Every semester, I teach an introductory class on world religions. A medievalist by training who never took such a class at university, I keep tinkering with the format. One semester I taught the five biggies (Sanatana Dharma, Buddhism, Judaism, Christianity, Islam), one semester we used a teaching dvd. This time, we started off looking at definitions of religion and studied the five biggies as well as Sikhism, Zoroastrianism, and atheism. The last weeks are dedicated to the ways in which religions react to urgent questions of the day: Ecology, gender, and, tomorrow’s topic: LGBTQ issues.
I began by rewatching Trembling Before G-d and Jihad for Love, documentaries that share many similarities, yet are vastly different. While Trembling Before G-d following religious gay Jews, Jihad for Love flits across the Muslim world. Both tell moving stories worth exploring, stories that on their own are worthy of individual documentaries. Still, both were not really useful for my general 110 class. Living in SC, my resources are a bit limited, so I decided to go for a mixed lecture/class discussion, leading to a discussion of the blog entries the students brought in.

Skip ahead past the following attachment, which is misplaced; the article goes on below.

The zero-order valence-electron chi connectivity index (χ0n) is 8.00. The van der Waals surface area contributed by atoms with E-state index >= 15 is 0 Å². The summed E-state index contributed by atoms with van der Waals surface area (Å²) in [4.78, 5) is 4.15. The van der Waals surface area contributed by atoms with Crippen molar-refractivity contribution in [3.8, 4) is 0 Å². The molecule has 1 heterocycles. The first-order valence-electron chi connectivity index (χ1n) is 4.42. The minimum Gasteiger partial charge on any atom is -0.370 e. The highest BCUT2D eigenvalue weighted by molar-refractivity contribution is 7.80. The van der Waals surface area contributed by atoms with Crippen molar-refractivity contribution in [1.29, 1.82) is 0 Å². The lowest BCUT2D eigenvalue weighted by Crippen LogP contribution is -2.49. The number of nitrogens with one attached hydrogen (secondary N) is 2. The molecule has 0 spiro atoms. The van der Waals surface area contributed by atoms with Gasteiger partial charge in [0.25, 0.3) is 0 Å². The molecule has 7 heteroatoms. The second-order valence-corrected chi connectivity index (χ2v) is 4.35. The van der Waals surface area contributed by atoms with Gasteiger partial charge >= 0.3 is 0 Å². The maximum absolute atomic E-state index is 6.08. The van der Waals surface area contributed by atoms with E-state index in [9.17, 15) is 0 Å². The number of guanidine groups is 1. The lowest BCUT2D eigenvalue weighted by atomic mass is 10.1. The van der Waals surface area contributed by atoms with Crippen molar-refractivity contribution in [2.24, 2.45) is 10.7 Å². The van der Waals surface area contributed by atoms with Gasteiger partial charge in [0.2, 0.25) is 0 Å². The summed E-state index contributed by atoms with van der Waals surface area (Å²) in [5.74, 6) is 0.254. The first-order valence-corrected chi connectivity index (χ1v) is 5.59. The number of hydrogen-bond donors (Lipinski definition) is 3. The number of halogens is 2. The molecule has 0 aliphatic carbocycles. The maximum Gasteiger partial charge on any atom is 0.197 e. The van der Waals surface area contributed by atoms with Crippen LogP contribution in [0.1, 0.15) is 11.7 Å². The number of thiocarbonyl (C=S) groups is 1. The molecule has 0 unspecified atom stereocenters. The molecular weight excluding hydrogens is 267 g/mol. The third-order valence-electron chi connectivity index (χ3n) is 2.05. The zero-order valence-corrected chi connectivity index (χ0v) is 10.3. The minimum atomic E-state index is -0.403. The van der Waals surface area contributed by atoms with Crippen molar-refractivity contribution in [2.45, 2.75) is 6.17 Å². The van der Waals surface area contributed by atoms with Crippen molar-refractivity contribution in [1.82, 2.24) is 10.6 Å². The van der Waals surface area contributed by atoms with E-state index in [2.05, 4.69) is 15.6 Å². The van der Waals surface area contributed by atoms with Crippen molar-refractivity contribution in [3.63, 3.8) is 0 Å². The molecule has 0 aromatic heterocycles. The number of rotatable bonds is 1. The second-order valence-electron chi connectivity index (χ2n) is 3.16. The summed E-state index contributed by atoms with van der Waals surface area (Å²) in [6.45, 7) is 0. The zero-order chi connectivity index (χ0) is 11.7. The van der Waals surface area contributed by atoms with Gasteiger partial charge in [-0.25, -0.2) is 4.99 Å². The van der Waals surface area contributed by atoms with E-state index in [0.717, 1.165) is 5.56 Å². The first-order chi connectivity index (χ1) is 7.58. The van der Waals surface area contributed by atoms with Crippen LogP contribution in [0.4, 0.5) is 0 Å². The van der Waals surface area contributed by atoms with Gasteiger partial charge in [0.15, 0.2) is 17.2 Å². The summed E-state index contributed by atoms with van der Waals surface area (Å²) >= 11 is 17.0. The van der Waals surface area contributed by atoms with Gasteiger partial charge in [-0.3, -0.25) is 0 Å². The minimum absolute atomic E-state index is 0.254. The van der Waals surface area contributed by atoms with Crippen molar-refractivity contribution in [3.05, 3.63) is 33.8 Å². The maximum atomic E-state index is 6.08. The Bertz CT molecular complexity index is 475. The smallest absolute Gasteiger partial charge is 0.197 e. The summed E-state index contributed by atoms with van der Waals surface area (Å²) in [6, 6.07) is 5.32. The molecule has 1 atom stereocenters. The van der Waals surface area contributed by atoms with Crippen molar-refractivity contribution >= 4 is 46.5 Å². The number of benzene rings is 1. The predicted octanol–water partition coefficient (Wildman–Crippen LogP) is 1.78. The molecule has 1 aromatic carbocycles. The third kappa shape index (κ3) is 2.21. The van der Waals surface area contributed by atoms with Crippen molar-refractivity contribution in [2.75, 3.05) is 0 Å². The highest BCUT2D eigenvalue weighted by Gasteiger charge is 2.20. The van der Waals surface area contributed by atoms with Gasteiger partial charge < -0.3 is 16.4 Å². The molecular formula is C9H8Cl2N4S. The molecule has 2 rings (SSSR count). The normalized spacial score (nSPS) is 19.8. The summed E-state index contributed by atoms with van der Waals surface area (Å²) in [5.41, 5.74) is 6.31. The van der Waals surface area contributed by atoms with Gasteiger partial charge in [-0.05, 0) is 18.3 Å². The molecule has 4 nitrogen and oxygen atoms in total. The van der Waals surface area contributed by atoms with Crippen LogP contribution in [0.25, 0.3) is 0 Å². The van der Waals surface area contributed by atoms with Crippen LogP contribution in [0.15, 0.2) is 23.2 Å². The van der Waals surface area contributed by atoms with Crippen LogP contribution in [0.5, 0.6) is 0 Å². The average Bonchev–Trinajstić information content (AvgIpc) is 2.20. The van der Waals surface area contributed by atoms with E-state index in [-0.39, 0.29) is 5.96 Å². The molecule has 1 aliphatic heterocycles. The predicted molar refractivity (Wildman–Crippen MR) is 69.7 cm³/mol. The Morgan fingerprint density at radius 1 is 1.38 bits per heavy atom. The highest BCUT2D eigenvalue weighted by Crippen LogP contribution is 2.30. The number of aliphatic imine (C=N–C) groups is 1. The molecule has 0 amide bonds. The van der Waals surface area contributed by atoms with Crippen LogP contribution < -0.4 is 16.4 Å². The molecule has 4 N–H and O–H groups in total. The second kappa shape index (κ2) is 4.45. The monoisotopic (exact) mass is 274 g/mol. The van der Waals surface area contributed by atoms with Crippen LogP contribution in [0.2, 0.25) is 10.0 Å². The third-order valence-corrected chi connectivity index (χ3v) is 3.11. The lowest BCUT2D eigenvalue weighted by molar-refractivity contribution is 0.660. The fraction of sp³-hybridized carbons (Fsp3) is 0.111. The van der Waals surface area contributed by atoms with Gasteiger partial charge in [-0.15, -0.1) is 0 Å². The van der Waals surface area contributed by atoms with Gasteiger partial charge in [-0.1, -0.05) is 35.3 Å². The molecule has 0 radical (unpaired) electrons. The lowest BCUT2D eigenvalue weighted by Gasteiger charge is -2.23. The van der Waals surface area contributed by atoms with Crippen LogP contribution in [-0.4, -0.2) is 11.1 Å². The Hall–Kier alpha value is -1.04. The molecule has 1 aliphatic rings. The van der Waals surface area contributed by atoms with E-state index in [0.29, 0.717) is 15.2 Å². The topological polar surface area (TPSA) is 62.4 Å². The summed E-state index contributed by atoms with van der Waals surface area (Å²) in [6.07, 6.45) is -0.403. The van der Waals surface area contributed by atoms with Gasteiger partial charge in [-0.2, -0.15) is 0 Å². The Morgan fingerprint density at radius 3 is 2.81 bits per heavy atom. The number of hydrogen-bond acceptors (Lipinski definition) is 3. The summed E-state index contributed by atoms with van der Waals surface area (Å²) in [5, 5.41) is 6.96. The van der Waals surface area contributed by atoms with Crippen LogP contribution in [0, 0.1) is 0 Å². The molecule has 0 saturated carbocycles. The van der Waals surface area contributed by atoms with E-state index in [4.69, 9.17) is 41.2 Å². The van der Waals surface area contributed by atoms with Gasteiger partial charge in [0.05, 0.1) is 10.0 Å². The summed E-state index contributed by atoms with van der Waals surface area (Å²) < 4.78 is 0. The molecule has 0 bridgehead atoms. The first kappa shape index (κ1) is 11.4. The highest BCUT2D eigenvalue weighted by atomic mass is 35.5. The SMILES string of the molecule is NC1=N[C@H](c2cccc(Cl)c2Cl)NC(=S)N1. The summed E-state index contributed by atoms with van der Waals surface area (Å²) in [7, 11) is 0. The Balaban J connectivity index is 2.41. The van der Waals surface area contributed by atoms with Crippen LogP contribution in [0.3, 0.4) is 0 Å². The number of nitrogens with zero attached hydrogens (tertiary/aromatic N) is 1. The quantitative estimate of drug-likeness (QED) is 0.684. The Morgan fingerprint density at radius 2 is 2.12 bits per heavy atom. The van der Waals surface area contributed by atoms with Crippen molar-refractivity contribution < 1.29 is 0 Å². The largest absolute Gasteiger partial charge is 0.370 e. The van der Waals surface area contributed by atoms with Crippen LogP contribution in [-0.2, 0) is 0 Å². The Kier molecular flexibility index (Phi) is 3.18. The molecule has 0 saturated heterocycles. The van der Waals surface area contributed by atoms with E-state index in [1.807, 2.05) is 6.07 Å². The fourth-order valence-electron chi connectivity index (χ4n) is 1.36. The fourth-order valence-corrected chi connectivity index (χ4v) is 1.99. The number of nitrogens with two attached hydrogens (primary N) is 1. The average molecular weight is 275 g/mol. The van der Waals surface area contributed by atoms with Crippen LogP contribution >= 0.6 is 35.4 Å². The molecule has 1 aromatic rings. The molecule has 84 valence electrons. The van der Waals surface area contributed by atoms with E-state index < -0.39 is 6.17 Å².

I don’t know what I was thinking to address such a complex topic in the second-to-last lesson of the semester. At any rate, we we will begin with a brief discussion of the terms and religious attitudes towards LGBTQ issues.
I hope that the discussion will lead us to explore the ways in which religions react to modern challenge. I continue to be amazed that anyone could think that gay rights are not here to stay. In this country, a place that has overcome so much adversity in the last 100 years, extending far-reaching rights to so many people: African-Americans, women, the “disabled”… yet people still believe that society would halt at homosexuality?! Living and studying in the Deep South where people only slightly older than myself remember the desegregation of their schools, I cannot imagine that the students would not make the connection.